To maintain the current width-to-height ratio, make sure Constrain Proportions is checked.
Enter new values in the Pixel Dimensions fields. You can enter values in pixels or as a percentage (Figure 2.28).
Figure 2.28. Pixel dimensions can be entered as pixels or as a percentage.
If you choose percent, you can enter a percentage amount in either the Height or Width box to automatically scale the image to that percentage. The new file size for the image is displayed at the top of the dialog box (along with the old file size in parentheses).
Click OK to complete the change.
The image is resized larger or smaller, depending on the pixel dimensions or percentage you entered (Figure 2.29).
Figure 2.29. If you want to reduce an image's file size and display size, you can resize it by reducing its pixel dimensions, making it smaller for posting on the Web or emailing to friends.
When you change an image's size by changing its pixel dimensions, you also change its print size (you'll see the change in the width and height dimensions in the Document Size fields of the Image Size dialog box). Although these images are acceptable for onscreen viewing or as quick test prints, you may be disappointed with their printed quality. That's because you discard image information by resampling, and so lose some sharpness and detail. If you're resizing an image mainly for print purposes, see the following topic, "."
Downsampling vs. Upsampling
In Photoshop Elements, changing the resolution and/or size of an image by adjusting the number of its pixels is known as resampling.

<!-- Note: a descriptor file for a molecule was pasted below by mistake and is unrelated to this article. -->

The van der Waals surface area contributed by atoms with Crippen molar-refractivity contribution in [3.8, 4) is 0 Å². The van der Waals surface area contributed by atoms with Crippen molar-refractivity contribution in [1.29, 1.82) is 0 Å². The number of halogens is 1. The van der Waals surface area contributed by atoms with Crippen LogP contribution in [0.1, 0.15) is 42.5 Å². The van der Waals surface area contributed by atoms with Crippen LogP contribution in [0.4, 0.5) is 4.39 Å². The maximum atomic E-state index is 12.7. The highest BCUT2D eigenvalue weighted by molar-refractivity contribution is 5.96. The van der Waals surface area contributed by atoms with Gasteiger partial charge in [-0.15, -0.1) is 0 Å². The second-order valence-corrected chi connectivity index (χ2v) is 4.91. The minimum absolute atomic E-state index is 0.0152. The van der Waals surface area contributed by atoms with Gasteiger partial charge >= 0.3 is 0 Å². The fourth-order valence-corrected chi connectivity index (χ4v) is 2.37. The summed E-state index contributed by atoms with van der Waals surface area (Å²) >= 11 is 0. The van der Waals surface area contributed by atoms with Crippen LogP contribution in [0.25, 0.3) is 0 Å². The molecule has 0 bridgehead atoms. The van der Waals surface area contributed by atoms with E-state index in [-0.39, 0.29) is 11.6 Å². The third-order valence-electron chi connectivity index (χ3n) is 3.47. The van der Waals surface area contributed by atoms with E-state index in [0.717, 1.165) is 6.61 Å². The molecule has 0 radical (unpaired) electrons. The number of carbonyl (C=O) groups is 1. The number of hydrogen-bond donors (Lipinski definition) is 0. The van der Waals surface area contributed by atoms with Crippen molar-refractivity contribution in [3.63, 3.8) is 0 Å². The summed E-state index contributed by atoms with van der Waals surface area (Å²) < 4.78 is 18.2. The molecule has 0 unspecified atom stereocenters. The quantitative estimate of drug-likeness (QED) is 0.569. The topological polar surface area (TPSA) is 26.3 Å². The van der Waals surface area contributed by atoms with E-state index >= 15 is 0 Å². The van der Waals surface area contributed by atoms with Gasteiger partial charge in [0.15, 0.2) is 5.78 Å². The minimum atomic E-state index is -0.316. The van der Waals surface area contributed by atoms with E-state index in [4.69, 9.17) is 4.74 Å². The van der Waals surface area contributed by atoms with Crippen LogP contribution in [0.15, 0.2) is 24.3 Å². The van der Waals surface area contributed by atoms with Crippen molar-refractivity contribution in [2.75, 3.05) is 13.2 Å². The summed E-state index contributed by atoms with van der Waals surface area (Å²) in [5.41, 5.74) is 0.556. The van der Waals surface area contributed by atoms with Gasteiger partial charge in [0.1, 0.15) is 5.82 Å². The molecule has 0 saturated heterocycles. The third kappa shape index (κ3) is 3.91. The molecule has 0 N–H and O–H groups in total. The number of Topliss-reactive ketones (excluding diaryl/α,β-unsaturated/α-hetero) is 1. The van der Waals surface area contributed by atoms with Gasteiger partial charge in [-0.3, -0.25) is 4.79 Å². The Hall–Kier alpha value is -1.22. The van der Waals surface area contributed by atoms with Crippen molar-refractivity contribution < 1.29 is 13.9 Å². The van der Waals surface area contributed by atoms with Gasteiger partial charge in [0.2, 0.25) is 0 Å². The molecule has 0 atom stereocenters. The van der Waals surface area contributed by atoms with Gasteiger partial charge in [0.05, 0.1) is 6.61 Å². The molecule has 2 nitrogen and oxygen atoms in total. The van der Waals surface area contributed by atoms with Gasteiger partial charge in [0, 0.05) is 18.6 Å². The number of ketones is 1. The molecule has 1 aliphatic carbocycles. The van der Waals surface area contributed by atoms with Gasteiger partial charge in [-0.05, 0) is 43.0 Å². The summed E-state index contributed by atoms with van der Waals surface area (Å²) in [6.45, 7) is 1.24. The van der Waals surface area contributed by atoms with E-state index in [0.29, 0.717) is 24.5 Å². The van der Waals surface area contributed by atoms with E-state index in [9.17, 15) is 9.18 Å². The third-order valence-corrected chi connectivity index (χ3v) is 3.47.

Downsampling, which is the term for decreasing resolution by removing pixels from your photo, is one of the easiest and most common ways to make your files smaller. If you take an 8 x 10 photograph of your grandmother and shrink it to a 4 x 5 image by reducing its pixel count, you've just downsampled it. Photoshop Elements "throws away" unneeded pixels intelligently, with little visible impact on the quality of your image.
But upsampling, which is the term for increasing resolution by adding new pixels to your photo, should be avoided whenever possible. If you take a 4 x 5 photograph and try to enlarge it to 8 x 10, Photoshop Elements has to add pixels to your photograph. Since it has to manufacture those pixels out of thin air, they tend to add a ghosted, fuzzy appearance to any hard edgethe overall effect is that your image can look out of focus.
Because downsampling rarely detracts from the quality of your images, you should capture all your original files at the highest resolution possible, whether you're scanning an image or snapping a digital photo.
To resize an image for print
From the Image menu, choose Resize > Image Size.
To maintain the current width-to-height ratio, check that the Constrain Proportions option is selected.
Uncheck the Resample Image box.
Choose a unit of measure (or a percentage) and then enter new values for the width or height in the Document Size portion of the dialog box (Figure 2.30).
Figure 2.30. Enter new width and height values to change an image's print size.
In the Document Size portion of the dialog box, the resolution value will change accordingly. For instance, if you enter width and height values of half the original image size, the resolution value will double, and the image will print clearer and sharper. That's because you're compressing the same number of pixels into a smaller space. So, when scaled at 50 percent, an image 4 inches wide with a resolution of 150 pixels per inch (ppi) will print at 2 inches wide and at a resolution of 300 ppi.
Click OK to complete the change.
The image's print size will be changed, but since it still contains the same number of pixels, it will appear to be unchanged on your screen. You can, however, view a preview of the final print size onscreen.
From the View menu, choose Print Size.
The image will be resized on your screen to approximate its final, printed size (Figure 2.31).
Figure 2.31. An image can be viewed at an approximation of its final print size, even when its resolution differs from the computer's display.
From the View menu, choose Actual Pixels, or press Alt+Ctrl+0 to return the display size on your screen to 100 percent.